Much of Myanmar's nation's players come from the Institute of Sports and Physical Education in Yangon, founded in 1997. More than 100 awards have been won by his graduates in numerous contests around the world. Principal U Soe Aung said that few families are glad when their kids have a sports careers.
Lu Lu Lu Lu Htaw's ice team have clearly improved and won the Southeast Asia Games in Malaysia last year (at which Myanmar also won four Olympic golds in September takrav, two in Washington and one in shooting). It is an amazing performance for the Myanmar based ice rink squad, which has only one location in Myanmar, on the Thein Byu sports field near Lake Kandawgyi.
He admits that low income is the major barrier to the recruitment of young high-potentials. "It will be hard to choose a player for the international game. While it may be natural that player recruitment is a challenge for a sport like ice hockey, which does not have a large fan base in Myanmar, a similar scenario affects the women's junior side, the junior side, which has a large number of supporters.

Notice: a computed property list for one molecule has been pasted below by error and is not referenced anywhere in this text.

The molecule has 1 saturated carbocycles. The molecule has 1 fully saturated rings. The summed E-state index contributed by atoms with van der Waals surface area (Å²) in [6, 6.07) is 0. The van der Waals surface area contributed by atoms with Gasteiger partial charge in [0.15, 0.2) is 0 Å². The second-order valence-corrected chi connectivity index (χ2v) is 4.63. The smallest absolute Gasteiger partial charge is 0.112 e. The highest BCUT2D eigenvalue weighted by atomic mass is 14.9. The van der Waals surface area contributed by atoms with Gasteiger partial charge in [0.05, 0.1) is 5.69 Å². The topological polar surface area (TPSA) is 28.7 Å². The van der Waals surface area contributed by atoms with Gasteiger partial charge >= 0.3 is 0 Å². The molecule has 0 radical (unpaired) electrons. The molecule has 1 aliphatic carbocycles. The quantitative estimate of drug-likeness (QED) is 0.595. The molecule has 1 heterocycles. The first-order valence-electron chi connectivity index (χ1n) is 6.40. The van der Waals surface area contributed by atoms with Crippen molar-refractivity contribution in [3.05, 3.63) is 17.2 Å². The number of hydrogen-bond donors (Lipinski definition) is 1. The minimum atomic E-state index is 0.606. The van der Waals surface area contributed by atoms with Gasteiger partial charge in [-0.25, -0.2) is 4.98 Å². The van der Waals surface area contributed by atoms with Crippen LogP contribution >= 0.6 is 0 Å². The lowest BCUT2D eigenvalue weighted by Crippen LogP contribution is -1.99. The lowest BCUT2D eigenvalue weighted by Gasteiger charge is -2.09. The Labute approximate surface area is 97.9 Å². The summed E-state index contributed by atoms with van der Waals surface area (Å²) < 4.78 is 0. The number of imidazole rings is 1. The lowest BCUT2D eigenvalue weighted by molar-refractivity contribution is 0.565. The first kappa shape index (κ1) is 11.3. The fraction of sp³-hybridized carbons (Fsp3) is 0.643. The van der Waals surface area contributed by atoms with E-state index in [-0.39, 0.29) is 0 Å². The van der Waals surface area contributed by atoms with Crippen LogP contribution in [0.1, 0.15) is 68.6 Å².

In spite of the Asian Games in 1998 and 1974 and the Southeast Asian Games last year, the women's side is fighting for newcomers. "Sepaccaak Takrav gamers are becoming an endangered race," he said. The Myanmar Seepak Akraw Federation offers extra funding when athletes are in encamp.
For example, at the SEA Games, those who have won an interna-tional golden award will be awarded $75 a $60 per months, while those who have won a $60 per $60. However, this amount of funding is also a burden for sports associations that are receiving little state aid.
Costs for player support are mainly paid by affluent businessmen who preside over the associations. He is hoping that the overall picture will brighten and that more young people will have the opportunity to build their skills in sports for teams and individuals and to promote Myanmar at top level in the world. "He said, "I don't want my nation to be left behind in sport.